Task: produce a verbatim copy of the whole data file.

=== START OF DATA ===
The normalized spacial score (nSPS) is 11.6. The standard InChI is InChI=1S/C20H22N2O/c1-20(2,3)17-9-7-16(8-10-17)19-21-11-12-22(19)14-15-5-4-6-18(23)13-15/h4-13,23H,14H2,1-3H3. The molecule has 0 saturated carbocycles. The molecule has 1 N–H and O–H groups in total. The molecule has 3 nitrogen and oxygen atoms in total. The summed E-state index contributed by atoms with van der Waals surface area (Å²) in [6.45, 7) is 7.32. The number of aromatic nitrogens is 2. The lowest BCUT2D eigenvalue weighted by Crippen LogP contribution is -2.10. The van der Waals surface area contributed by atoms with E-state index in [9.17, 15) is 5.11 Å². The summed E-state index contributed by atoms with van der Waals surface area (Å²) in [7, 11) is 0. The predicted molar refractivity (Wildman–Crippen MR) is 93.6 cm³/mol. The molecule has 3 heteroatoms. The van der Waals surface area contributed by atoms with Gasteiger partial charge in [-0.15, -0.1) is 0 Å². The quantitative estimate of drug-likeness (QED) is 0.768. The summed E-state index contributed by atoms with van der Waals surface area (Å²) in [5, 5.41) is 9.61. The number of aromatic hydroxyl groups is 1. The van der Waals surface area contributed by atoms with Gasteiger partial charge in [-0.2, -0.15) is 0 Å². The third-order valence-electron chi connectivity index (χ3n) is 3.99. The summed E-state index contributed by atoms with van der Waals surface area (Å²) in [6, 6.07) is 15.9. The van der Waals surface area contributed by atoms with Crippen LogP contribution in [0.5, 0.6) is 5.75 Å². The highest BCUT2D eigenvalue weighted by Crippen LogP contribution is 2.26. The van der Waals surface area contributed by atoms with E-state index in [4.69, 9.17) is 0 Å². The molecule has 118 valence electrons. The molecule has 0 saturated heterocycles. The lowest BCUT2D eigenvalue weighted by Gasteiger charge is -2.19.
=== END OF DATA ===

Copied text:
The normalized spacial score (nSPS) is 11.6. The standard InChI is InChI=1S/C20H22N2O/c1-20(2,3)17-9-7-16(8-10-17)19-21-11-12-22(19)14-15-5-4-6-18(23)13-15/h4-13,23H,14H2,1-3H3. The molecule has 0 saturated carbocycles. The molecule has 1 N–H and O–H groups in total. The molecule has 3 nitrogen and oxygen atoms in total. The summed E-state index contributed by atoms with van der Waals surface area (Å²) in [6.45, 7) is 7.32. The number of aromatic nitrogens is 2. The lowest BCUT2D eigenvalue weighted by Crippen LogP contribution is -2.10. The van der Waals surface area contributed by atoms with E-state index in [9.17, 15) is 5.11 Å². The summed E-state index contributed by atoms with van der Waals surface area (Å²) in [7, 11) is 0. The predicted molar refractivity (Wildman–Crippen MR) is 93.6 cm³/mol. The molecule has 3 heteroatoms. The van der Waals surface area contributed by atoms with Gasteiger partial charge in [-0.15, -0.1) is 0 Å². The quantitative estimate of drug-likeness (QED) is 0.768. The summed E-state index contributed by atoms with van der Waals surface area (Å²) in [5, 5.41) is 9.61. The number of aromatic hydroxyl groups is 1. The van der Waals surface area contributed by atoms with Gasteiger partial charge in [-0.2, -0.15) is 0 Å². The third-order valence-electron chi connectivity index (χ3n) is 3.99. The summed E-state index contributed by atoms with van der Waals surface area (Å²) in [6, 6.07) is 15.9. The van der Waals surface area contributed by atoms with Crippen LogP contribution in [0.5, 0.6) is 5.75 Å². The highest BCUT2D eigenvalue weighted by Crippen LogP contribution is 2.26. The van der Waals surface area contributed by atoms with E-state index in [4.69, 9.17) is 0 Å². The molecule has 118 valence electrons. The molecule has 0 saturated heterocycles. The lowest BCUT2D eigenvalue weighted by Gasteiger charge is -2.19.